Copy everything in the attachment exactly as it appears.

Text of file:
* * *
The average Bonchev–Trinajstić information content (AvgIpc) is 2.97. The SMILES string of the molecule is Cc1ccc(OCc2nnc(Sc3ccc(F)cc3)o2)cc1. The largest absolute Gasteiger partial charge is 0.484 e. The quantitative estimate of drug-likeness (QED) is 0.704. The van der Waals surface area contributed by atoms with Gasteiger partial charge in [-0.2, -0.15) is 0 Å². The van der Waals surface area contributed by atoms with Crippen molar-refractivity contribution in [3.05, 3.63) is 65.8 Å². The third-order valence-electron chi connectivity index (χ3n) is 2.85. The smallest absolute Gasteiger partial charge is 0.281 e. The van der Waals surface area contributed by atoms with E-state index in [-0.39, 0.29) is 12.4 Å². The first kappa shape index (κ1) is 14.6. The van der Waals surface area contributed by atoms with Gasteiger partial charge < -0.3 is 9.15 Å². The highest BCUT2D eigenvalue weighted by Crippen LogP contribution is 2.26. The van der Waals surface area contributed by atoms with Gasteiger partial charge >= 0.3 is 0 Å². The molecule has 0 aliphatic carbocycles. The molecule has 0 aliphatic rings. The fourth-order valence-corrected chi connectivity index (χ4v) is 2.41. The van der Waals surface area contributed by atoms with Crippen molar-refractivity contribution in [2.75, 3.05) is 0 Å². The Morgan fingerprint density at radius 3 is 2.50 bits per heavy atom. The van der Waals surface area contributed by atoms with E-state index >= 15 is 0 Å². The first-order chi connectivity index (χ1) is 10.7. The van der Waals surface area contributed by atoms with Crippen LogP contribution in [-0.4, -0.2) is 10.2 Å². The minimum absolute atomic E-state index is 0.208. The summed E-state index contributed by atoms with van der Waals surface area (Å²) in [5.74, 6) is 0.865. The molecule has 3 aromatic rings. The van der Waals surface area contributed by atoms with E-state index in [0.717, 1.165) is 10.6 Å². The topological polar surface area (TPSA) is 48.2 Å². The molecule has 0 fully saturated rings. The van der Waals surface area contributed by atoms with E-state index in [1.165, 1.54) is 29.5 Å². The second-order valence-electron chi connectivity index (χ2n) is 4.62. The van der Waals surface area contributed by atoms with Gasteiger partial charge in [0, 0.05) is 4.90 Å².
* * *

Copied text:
The average Bonchev–Trinajstić information content (AvgIpc) is 2.97. The SMILES string of the molecule is Cc1ccc(OCc2nnc(Sc3ccc(F)cc3)o2)cc1. The largest absolute Gasteiger partial charge is 0.484 e. The quantitative estimate of drug-likeness (QED) is 0.704. The van der Waals surface area contributed by atoms with Gasteiger partial charge in [-0.2, -0.15) is 0 Å². The van der Waals surface area contributed by atoms with Crippen molar-refractivity contribution in [3.05, 3.63) is 65.8 Å². The third-order valence-electron chi connectivity index (χ3n) is 2.85. The smallest absolute Gasteiger partial charge is 0.281 e. The van der Waals surface area contributed by atoms with E-state index in [-0.39, 0.29) is 12.4 Å². The first kappa shape index (κ1) is 14.6. The van der Waals surface area contributed by atoms with Gasteiger partial charge < -0.3 is 9.15 Å². The highest BCUT2D eigenvalue weighted by Crippen LogP contribution is 2.26. The van der Waals surface area contributed by atoms with Gasteiger partial charge >= 0.3 is 0 Å². The molecule has 0 aliphatic carbocycles. The molecule has 0 aliphatic rings. The fourth-order valence-corrected chi connectivity index (χ4v) is 2.41. The van der Waals surface area contributed by atoms with Crippen molar-refractivity contribution in [2.75, 3.05) is 0 Å². The Morgan fingerprint density at radius 3 is 2.50 bits per heavy atom. The van der Waals surface area contributed by atoms with E-state index >= 15 is 0 Å². The first-order chi connectivity index (χ1) is 10.7. The van der Waals surface area contributed by atoms with Crippen LogP contribution in [-0.4, -0.2) is 10.2 Å². The minimum absolute atomic E-state index is 0.208. The summed E-state index contributed by atoms with van der Waals surface area (Å²) in [5.74, 6) is 0.865. The molecule has 3 aromatic rings. The van der Waals surface area contributed by atoms with E-state index in [0.717, 1.165) is 10.6 Å². The topological polar surface area (TPSA) is 48.2 Å². The molecule has 0 fully saturated rings. The van der Waals surface area contributed by atoms with E-state index in [1.165, 1.54) is 29.5 Å². The second-order valence-electron chi connectivity index (χ2n) is 4.62. The van der Waals surface area contributed by atoms with Gasteiger partial charge in [0, 0.05) is 4.90 Å².